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DISCLAIMER: These pages are presented solely as a source of INFORMATION and ENTERTAINMENT and to provide stern warnings against use where appropriate. No claims are made for the efficacy of any herb nor for any historical herbal treatment. In no way can the information provided here take the place of the standard, legal, medical practice of any country. Additionally, some of these plants are extremely toxic and should be used only by licensed professionals who have the means to process them properly into appropriate pharmaceuticals. One final note: many plants were used for a wide range of illnesses in the past, but be aware that many of the historical uses have proven to be ineffective for the problems to which they were applied.

aka Century Plant, Rattlesnake Master, False Aloe, American Aloe,
American Agave, American Century, Flowering Aloe, Spiked Aloe, Maguey

(Agave Americana)

CAUTION: Identification important. Should not be confused with Rattlesnake Master (ERYNGIUM YUCCAFOLIUM). Also - can produce a STRONG, IRRITATING LATEX which causes DERMATITIS. Long term use can interfere with absorption of fat soluble vitamins such as A, D, E and K. Supplementation of these vitamins per a physician may be needed if this herb is taken. Can have a laxative effect.

CONTAINS: Hormonal and insecticidal constituents.

A New World native of tropical and subtropical arid zones. Often planted in rows to provide a barrier for stock animals. Used in arid land reclamation.

PROPAGATION: By seed in spring and by offsets removed from the parent plants in spring or summer - leave several days to dry off before potting up.
NEEDS: Well-drained soil and full sun. Does not tolerate temperatures below 40° F. Is bothered by mealy bugs and root mealy bugs. Do not overwater during winter or rot may occur. A. americana variegata (a variegated version) does not come true from seed.
HARVEST: As desired. Leaves and roots can be used fresh or dried. (See caution note above regarding skin irritating sap).
PARTS USED: All parts are used: leaves, roots, sap.


Antiseptic, diuretic, laxative, healing, anti-inflammatory (it's efficacy in treating arthritis and rheumatism is not yet proven by scientific investigation).
Acts primarily on the digestive system and lowers fever by inducing perspiration.
Used internally for indigestion, flatulence, constipation, dysentary.
Sap has disinfectant properties also useful in checking foul bacteria in the digestive system.
A disinfectant diuretic formerly used in the treatment of syphilis.
Has been used in the past for pulmonary tuberculosis, liver disease and jaundice.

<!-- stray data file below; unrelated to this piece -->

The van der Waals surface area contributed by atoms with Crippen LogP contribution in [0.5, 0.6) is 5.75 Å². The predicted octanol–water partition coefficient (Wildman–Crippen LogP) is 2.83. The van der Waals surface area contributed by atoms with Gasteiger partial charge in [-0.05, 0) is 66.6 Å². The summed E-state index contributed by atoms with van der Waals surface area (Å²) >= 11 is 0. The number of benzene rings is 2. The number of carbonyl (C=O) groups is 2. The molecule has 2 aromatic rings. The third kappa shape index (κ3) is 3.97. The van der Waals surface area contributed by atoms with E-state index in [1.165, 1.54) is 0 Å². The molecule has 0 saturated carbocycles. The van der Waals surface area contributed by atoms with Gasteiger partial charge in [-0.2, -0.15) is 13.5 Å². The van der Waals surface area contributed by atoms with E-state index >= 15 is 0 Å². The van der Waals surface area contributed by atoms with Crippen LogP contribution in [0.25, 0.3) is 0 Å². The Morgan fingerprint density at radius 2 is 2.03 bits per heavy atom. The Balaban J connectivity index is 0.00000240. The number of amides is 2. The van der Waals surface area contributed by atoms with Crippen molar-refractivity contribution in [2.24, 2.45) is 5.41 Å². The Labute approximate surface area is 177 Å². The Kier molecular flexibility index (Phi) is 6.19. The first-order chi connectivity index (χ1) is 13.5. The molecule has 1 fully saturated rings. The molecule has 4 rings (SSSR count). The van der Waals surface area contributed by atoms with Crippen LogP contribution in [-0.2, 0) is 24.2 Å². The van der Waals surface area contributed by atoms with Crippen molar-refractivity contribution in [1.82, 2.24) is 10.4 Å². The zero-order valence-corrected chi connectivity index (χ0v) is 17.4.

Used externally for burns and minor injuries. Leaf sap has been applied to skin for burns as well.
A fermented alcoholic drink used by Mexican Indians for nervous conditions.
Soaking agave fiber in water for one day gives a rinse for disinfecting the scalp and for 'falling hair'.
Was used by Southwestern Native Americans to treat the pain and inflammation of arthritis and rheumatism.
A root tea was also used for arthritis.
Among the Aztecs it was used as a dysentary remedy. Enemas using agave leaves were used. They also employed the juice as part of a wound remedy.
Native Americans employed it in cases of dropsy.
A wash of the roots was used formerly for snakebite.
The root was formerly nibbled for severe diarrhea and for worms.
The stiff center of the leaves was boiled with water and a small amount of salt and used to treat jaundice of the liver.
Indian folks healers (curanderos) of Guatemala used it for excessive phlegm, coughs, poor urination, rheumatism and sores.

All others buy commercial preparations and follow directions carefully.

1 Tbsp of plant (or 1/2 tsp powdered) in 1 pint of water taken 3 times daily.
Capsules or tablets = one upto 3 times daily.
Extract = 10 to 30 drops taken 3 times daily.

The sweet tender plant core has been cooked as a vegetable. In Mexico the sap is fermented to make alcoholic drinks (i.e. Pulque and Vino Mescal).
Employed in the distillation of tequila.

Agave species may prove to be a source for steroid synthesis. It is a source of hecogenin which is used in the manufacture of steroid drugs.
It is used in a similar fashion as Agave sisalana (sisal) for fiber which is woven into ropes, twine and mats.
Roots are used in the manufacture of soap. According to Maude Grieve (A Modern Herbal, Dover Publications Inc., N.Y.) the leaves were used in the making of a soap substitute. The juice was expressed and dried in the sun, then combined with wood ash and formed into balls. This resultant soap was said to lather in salt water as well as fresh.
The leaves have also been used to scour pewter.
The inner spongy portion of the decaying leaves has been used as tinder and the fibers spun into thread.
The upturned leaves were used as shingles on Mexican homes.
The German East Africa Co. was responsible for the original research on agave in 1893 after the plants were introduced from Central America to Tanganyika.

©2000 by Ernestina Parziale, CH